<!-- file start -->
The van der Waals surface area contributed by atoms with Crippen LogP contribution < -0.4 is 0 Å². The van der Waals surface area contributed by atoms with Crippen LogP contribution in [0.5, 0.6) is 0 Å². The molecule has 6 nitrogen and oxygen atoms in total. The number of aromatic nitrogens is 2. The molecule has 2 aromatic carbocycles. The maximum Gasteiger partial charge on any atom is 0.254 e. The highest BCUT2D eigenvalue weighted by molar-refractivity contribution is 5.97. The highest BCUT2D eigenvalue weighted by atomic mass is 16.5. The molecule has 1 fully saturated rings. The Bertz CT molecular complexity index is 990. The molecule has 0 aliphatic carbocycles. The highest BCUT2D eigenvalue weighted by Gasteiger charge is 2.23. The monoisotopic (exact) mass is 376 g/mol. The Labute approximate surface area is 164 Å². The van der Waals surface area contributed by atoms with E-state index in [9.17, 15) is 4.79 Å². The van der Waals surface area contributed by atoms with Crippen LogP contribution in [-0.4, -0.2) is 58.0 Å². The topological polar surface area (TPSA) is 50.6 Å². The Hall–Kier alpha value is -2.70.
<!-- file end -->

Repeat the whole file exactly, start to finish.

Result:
The van der Waals surface area contributed by atoms with Crippen LogP contribution < -0.4 is 0 Å². The van der Waals surface area contributed by atoms with Crippen LogP contribution in [0.5, 0.6) is 0 Å². The molecule has 6 nitrogen and oxygen atoms in total. The number of aromatic nitrogens is 2. The molecule has 2 aromatic carbocycles. The maximum Gasteiger partial charge on any atom is 0.254 e. The highest BCUT2D eigenvalue weighted by molar-refractivity contribution is 5.97. The highest BCUT2D eigenvalue weighted by atomic mass is 16.5. The molecule has 1 fully saturated rings. The Bertz CT molecular complexity index is 990. The molecule has 0 aliphatic carbocycles. The highest BCUT2D eigenvalue weighted by Gasteiger charge is 2.23. The monoisotopic (exact) mass is 376 g/mol. The Labute approximate surface area is 164 Å². The van der Waals surface area contributed by atoms with E-state index in [9.17, 15) is 4.79 Å². The van der Waals surface area contributed by atoms with Crippen LogP contribution in [-0.4, -0.2) is 58.0 Å². The topological polar surface area (TPSA) is 50.6 Å². The Hall–Kier alpha value is -2.70.